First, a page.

General and TI-BASIC

These tutorials deal with general calculator operation and troubleshooting, as well as TI-BASIC, the classic language built-in to all of TI's graphing calculators.

Axe and Z80 assembly

Both languages are harder to grasp than TI-BASIC, but much faster. A relief for those frustrated by direct ASM programming, Axe is like C for the calculator.

  • Arrays in Axe

    Just because Axe doesn't support data structures doesn't mean you can't use them. Arrays are one of the most important data structures in the field of game programming, used for everything from the parts of the snake in a game of Nibbles to the enemies and bullets of Phoenix. Learn how to hack bytes into a meaningful array in this guide. It'll also show you some pretty crazy ways to optimize your array manipulations.

    Deep Thought 2011 · Report an error · Tutorial contents

  • The Ultimate Guide to Axe Parser

    So you know BASIC and the rest of your calculator inside-out (eh, not really). Now what? If you want to learn a new, faster, and tad-bit-harder language, or if you're confused by (or in fear of) pure Z80 assembly, start here. It'll teach you the nuts and bolts (and blades and handles) of the Axe Parser language.

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  • Collision Detection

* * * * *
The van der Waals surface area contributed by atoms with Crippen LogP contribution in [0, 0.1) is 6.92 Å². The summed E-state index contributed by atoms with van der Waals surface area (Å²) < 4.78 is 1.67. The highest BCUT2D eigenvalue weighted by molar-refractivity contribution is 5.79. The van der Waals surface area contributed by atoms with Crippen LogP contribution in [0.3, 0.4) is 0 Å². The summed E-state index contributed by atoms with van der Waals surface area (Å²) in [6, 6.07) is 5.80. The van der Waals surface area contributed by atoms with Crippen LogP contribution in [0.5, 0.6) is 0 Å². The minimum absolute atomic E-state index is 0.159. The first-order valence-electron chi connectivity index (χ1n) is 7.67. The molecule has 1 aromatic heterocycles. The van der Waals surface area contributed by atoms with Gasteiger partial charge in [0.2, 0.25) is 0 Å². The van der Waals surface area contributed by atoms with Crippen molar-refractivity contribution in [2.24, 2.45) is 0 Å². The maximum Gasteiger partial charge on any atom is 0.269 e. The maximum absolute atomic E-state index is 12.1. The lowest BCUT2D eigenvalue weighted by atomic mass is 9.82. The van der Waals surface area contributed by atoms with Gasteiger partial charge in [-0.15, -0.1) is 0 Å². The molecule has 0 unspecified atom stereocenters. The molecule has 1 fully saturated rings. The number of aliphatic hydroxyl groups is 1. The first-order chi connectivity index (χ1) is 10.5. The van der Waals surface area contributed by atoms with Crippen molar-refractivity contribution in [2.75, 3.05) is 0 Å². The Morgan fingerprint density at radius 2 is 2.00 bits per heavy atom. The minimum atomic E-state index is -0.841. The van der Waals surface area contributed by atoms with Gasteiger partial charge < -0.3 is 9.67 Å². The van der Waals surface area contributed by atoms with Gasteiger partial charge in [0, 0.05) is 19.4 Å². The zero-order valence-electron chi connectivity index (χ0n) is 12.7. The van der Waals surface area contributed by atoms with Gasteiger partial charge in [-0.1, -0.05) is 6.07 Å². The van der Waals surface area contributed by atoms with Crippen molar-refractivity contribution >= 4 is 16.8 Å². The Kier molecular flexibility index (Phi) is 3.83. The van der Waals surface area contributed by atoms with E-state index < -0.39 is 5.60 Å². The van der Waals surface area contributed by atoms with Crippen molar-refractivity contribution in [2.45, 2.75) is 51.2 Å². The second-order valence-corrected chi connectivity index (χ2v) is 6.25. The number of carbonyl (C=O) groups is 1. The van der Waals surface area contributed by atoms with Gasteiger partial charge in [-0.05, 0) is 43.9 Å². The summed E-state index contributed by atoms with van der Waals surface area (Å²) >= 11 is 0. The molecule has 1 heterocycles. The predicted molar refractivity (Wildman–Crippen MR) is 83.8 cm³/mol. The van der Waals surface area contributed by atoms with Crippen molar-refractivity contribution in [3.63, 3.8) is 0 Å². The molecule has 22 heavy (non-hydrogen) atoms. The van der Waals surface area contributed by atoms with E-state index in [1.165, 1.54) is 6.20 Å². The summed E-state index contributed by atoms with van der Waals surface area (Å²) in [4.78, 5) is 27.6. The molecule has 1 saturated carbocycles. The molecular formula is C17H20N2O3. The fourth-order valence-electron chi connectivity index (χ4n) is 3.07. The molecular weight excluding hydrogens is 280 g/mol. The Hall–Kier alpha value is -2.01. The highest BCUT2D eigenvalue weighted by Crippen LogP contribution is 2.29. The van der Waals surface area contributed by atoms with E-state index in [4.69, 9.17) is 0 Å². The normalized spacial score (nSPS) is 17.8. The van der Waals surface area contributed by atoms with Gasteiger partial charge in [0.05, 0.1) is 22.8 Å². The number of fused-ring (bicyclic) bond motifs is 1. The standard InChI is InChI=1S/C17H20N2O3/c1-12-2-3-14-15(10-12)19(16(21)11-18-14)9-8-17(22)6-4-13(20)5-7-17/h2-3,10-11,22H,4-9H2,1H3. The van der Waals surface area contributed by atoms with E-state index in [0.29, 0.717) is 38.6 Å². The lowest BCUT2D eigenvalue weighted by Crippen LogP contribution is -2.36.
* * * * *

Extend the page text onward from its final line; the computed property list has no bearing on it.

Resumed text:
Collision detection is a cornerstone of many games. Whether it's a player, a bullet, or a ball, anything in your game that moves and interacts with other objects probably needs a collision detection routine somewhere. This quick guide not only teaches you the basics of position-based collision detection but also generates optimized code for you, through an online script.

    Deep Thought 2011 · Report an error


    Axe is fast and very easy to code, so why not make an awesome game out of it? This tutorial will guide you step by step in making a shoot-em-up game (Space Invaders-style). It builds an array structure in Axe to show you an easy way to set up a SHMUP game.

    Deep Thought 2011 · Report an error · Tutorial contents

  • Buoyancy

    Pardon the lame pun in the title. Floating-point numbers are slow and cumbersome, and may very well be the root of all evils (of BASIC). But it's a calculator, and you need precision. This is a short guide to why FP is used and how it works.

    Deep Thought 2011 · Report an error · Tutorial contents

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